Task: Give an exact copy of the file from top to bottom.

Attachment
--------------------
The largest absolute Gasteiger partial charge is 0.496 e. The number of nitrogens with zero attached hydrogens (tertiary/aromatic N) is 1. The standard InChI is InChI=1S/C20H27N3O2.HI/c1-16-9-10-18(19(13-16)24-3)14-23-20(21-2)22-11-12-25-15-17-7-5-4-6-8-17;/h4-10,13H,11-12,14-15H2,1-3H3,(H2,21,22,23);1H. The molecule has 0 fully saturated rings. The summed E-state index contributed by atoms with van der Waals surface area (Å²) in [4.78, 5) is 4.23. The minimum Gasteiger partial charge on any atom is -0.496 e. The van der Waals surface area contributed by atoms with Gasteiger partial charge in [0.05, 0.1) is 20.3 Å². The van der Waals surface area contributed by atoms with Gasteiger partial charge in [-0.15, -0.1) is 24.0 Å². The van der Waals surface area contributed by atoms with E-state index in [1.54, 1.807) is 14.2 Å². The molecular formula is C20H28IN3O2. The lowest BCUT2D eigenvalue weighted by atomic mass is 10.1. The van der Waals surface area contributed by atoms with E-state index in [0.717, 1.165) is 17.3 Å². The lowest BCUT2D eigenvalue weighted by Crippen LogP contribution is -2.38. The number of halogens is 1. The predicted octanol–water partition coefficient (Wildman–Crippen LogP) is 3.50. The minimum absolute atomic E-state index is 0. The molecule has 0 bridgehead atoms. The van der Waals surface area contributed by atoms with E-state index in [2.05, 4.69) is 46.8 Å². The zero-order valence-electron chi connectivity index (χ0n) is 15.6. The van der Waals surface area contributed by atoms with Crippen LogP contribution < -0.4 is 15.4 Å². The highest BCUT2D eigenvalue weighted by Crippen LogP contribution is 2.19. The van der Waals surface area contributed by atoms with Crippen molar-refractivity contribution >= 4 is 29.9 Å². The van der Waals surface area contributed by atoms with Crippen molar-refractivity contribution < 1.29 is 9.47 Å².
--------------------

The largest absolute Gasteiger partial charge is 0.496 e. The number of nitrogens with zero attached hydrogens (tertiary/aromatic N) is 1. The standard InChI is InChI=1S/C20H27N3O2.HI/c1-16-9-10-18(19(13-16)24-3)14-23-20(21-2)22-11-12-25-15-17-7-5-4-6-8-17;/h4-10,13H,11-12,14-15H2,1-3H3,(H2,21,22,23);1H. The molecule has 0 fully saturated rings. The summed E-state index contributed by atoms with van der Waals surface area (Å²) in [4.78, 5) is 4.23. The minimum Gasteiger partial charge on any atom is -0.496 e. The van der Waals surface area contributed by atoms with Gasteiger partial charge in [0.05, 0.1) is 20.3 Å². The van der Waals surface area contributed by atoms with Gasteiger partial charge in [-0.15, -0.1) is 24.0 Å². The van der Waals surface area contributed by atoms with E-state index in [1.54, 1.807) is 14.2 Å². The molecular formula is C20H28IN3O2. The lowest BCUT2D eigenvalue weighted by atomic mass is 10.1. The van der Waals surface area contributed by atoms with E-state index in [0.717, 1.165) is 17.3 Å². The lowest BCUT2D eigenvalue weighted by Crippen LogP contribution is -2.38. The number of halogens is 1. The predicted octanol–water partition coefficient (Wildman–Crippen LogP) is 3.50. The minimum absolute atomic E-state index is 0. The molecule has 0 bridgehead atoms. The van der Waals surface area contributed by atoms with E-state index in [2.05, 4.69) is 46.8 Å². The zero-order valence-electron chi connectivity index (χ0n) is 15.6. The van der Waals surface area contributed by atoms with Crippen LogP contribution < -0.4 is 15.4 Å². The highest BCUT2D eigenvalue weighted by Crippen LogP contribution is 2.19. The van der Waals surface area contributed by atoms with Crippen molar-refractivity contribution >= 4 is 29.9 Å². The van der Waals surface area contributed by atoms with Crippen molar-refractivity contribution < 1.29 is 9.47 Å².